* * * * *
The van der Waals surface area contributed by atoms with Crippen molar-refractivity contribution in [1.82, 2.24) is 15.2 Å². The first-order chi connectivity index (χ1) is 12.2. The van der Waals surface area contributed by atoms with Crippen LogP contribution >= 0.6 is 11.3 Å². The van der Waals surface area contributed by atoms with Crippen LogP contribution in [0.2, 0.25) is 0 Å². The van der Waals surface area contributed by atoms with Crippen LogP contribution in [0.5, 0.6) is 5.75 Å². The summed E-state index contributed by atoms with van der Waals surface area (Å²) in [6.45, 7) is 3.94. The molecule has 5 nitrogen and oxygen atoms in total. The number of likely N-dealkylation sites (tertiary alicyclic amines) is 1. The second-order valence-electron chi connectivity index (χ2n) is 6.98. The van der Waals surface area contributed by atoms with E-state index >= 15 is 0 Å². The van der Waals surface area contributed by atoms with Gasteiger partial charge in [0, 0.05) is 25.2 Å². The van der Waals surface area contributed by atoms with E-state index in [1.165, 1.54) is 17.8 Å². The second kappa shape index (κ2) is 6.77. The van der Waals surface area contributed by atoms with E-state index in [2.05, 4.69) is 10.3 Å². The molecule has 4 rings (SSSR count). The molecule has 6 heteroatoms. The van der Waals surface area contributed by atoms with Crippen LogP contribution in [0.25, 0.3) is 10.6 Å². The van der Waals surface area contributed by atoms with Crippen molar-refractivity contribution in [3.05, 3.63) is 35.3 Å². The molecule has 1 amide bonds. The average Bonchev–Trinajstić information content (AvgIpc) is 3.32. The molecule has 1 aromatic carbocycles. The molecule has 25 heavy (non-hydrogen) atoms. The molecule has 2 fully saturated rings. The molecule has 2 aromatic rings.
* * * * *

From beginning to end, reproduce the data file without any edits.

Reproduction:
The van der Waals surface area contributed by atoms with Crippen molar-refractivity contribution in [1.82, 2.24) is 15.2 Å². The first-order chi connectivity index (χ1) is 12.2. The van der Waals surface area contributed by atoms with Crippen LogP contribution >= 0.6 is 11.3 Å². The van der Waals surface area contributed by atoms with Crippen LogP contribution in [0.2, 0.25) is 0 Å². The van der Waals surface area contributed by atoms with Crippen LogP contribution in [0.5, 0.6) is 5.75 Å². The summed E-state index contributed by atoms with van der Waals surface area (Å²) in [6.45, 7) is 3.94. The molecule has 5 nitrogen and oxygen atoms in total. The number of likely N-dealkylation sites (tertiary alicyclic amines) is 1. The second-order valence-electron chi connectivity index (χ2n) is 6.98. The van der Waals surface area contributed by atoms with E-state index >= 15 is 0 Å². The van der Waals surface area contributed by atoms with Gasteiger partial charge in [0, 0.05) is 25.2 Å². The van der Waals surface area contributed by atoms with E-state index in [1.165, 1.54) is 17.8 Å². The second kappa shape index (κ2) is 6.77. The van der Waals surface area contributed by atoms with E-state index in [2.05, 4.69) is 10.3 Å². The molecule has 4 rings (SSSR count). The molecule has 6 heteroatoms. The van der Waals surface area contributed by atoms with Crippen LogP contribution in [0.25, 0.3) is 10.6 Å². The van der Waals surface area contributed by atoms with Crippen molar-refractivity contribution in [3.05, 3.63) is 35.3 Å². The molecule has 1 amide bonds. The average Bonchev–Trinajstić information content (AvgIpc) is 3.32. The molecule has 1 aromatic carbocycles. The molecule has 25 heavy (non-hydrogen) atoms. The molecule has 2 fully saturated rings. The molecule has 2 aromatic rings.